Film theorist and scholar Tom Gunning visits CalArts tomorrow evening (Tuesday) to lecture on the topic of Structuring Strategies at the Bijou Theater at CalArts. He’ll also screen several rare films from the early 1900s, including rare D.W. Griffith Biograph films. Gunning, who’s finishing his term as a Scholar in Residence at the Getty Research Institute, has authored several key books on early film history, among them, D.W. Griffith and the origins of American Narrative Film.
An excerpt from Gunning’s introduction, which explains a shift in cinema during Griffith’s era:
I maintain that early cinema did not see its main task as the presentation of narratives. This does not mean that there were not early films that told stories, but that this task was secondary, at least until about 1904. The transformation that occurs in films around 1908 derives from reorienting film style to a clear focus on the task of storytelling and characterization. In this work, I will describe the move from what I call a “cinema of attractions,” which was more interested in the display of curiosities, to a cinema of narrative integration which subordinates film form to the development of stories and characters. It is this move to a cinema of narrative integration that Griffith’s first films exemplify.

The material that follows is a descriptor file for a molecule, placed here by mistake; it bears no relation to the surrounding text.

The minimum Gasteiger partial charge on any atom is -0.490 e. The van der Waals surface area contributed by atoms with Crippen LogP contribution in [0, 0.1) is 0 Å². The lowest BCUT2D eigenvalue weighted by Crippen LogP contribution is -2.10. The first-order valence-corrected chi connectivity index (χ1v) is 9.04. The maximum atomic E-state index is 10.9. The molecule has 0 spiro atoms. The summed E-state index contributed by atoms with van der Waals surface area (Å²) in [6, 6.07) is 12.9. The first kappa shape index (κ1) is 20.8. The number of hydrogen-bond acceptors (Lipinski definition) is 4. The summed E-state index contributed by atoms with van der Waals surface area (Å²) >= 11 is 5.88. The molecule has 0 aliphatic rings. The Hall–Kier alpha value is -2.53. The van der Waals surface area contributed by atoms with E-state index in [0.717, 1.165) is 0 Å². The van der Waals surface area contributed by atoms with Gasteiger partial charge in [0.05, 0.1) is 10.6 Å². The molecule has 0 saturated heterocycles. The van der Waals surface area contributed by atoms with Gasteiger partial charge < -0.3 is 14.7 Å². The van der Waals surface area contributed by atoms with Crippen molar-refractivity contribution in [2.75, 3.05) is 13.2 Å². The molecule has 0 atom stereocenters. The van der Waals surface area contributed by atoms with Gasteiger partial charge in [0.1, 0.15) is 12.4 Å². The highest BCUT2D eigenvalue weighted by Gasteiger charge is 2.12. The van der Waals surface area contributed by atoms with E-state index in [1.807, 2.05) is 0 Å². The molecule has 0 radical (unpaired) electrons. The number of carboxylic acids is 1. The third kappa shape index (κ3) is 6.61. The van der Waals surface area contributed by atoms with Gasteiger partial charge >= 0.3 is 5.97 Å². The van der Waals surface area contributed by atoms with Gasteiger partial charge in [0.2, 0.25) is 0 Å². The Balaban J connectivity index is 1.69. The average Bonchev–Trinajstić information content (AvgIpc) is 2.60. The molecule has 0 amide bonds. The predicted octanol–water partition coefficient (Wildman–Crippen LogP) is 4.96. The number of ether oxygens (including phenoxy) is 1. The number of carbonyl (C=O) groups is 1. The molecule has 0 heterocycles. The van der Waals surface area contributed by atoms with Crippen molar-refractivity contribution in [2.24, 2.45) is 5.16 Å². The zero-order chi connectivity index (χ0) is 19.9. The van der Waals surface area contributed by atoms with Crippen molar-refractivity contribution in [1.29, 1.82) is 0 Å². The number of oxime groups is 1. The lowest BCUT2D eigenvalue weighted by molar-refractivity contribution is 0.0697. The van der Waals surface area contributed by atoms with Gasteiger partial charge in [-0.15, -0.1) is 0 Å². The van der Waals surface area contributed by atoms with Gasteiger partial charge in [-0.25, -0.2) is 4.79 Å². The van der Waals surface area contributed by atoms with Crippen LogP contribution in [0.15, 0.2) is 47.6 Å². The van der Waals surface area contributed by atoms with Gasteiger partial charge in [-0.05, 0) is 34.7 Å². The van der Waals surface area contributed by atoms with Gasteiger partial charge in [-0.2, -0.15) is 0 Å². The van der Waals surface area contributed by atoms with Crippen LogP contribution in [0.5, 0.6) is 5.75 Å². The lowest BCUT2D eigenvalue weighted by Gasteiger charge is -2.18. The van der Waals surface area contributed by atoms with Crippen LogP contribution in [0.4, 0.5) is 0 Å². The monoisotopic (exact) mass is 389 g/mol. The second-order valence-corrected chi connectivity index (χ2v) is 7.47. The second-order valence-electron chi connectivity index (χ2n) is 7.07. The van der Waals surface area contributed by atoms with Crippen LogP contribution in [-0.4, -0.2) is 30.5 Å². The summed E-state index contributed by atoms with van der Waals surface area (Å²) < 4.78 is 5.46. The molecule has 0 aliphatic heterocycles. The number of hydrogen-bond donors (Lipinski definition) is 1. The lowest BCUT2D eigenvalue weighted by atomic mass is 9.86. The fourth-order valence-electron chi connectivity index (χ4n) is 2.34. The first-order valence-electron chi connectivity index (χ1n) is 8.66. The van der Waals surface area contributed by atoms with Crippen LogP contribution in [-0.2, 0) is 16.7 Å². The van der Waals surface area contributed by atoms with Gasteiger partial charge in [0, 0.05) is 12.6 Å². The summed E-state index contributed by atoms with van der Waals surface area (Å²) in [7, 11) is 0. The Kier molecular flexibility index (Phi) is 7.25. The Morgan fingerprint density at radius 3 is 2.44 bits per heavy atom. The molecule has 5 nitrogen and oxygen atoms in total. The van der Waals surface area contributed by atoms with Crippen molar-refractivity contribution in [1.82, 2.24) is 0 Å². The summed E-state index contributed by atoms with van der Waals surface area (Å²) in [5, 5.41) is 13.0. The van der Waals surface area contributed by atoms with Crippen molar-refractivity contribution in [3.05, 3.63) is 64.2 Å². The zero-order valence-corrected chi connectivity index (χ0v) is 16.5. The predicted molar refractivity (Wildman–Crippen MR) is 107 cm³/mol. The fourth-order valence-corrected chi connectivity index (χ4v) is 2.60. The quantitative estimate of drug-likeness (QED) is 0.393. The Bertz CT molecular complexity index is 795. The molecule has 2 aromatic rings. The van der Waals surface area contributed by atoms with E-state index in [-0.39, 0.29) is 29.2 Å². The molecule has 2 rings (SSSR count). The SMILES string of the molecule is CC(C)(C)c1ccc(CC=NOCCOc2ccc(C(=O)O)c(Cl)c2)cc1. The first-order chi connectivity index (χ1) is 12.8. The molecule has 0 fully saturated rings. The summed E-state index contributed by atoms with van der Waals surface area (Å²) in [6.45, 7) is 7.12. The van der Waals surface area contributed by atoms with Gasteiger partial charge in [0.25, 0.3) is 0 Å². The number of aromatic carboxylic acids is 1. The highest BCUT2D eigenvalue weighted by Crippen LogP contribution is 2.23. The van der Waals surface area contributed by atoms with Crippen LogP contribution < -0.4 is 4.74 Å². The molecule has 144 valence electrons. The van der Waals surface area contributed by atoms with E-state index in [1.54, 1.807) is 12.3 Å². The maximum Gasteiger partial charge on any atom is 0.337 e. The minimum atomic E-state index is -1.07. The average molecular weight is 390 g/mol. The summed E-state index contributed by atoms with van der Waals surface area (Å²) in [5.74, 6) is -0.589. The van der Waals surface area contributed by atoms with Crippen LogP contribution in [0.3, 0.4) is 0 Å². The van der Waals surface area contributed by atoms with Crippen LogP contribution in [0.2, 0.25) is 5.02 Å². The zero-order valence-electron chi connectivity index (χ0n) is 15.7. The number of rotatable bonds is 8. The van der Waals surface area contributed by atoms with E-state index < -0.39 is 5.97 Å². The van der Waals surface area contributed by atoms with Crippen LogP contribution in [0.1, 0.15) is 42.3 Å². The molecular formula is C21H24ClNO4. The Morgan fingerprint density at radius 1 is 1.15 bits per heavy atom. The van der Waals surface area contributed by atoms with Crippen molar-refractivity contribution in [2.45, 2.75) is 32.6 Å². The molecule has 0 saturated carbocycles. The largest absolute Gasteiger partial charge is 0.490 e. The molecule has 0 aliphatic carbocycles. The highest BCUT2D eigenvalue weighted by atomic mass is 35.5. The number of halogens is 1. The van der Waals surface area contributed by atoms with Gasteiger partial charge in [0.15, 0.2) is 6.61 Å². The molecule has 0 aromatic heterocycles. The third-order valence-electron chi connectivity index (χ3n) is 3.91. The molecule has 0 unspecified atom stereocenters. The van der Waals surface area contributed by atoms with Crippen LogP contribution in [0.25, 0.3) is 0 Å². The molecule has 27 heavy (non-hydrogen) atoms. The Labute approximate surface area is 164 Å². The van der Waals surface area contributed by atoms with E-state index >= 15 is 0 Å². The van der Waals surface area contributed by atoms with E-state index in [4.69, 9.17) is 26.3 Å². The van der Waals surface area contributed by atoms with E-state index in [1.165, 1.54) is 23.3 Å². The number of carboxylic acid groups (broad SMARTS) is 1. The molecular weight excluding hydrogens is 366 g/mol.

To illustrate that statement, we’ve posted Griffith’s The Unchanging Sea, with its (melodramatic) narrative, against an early Lumière Brothers film, Arrival of a Train at La Ciotat (1895):
Structuring Strategies: Tom Gunning, Getty Visiting Scholar
Tuesday, Dec. 8
CalArts’ Bijou Theater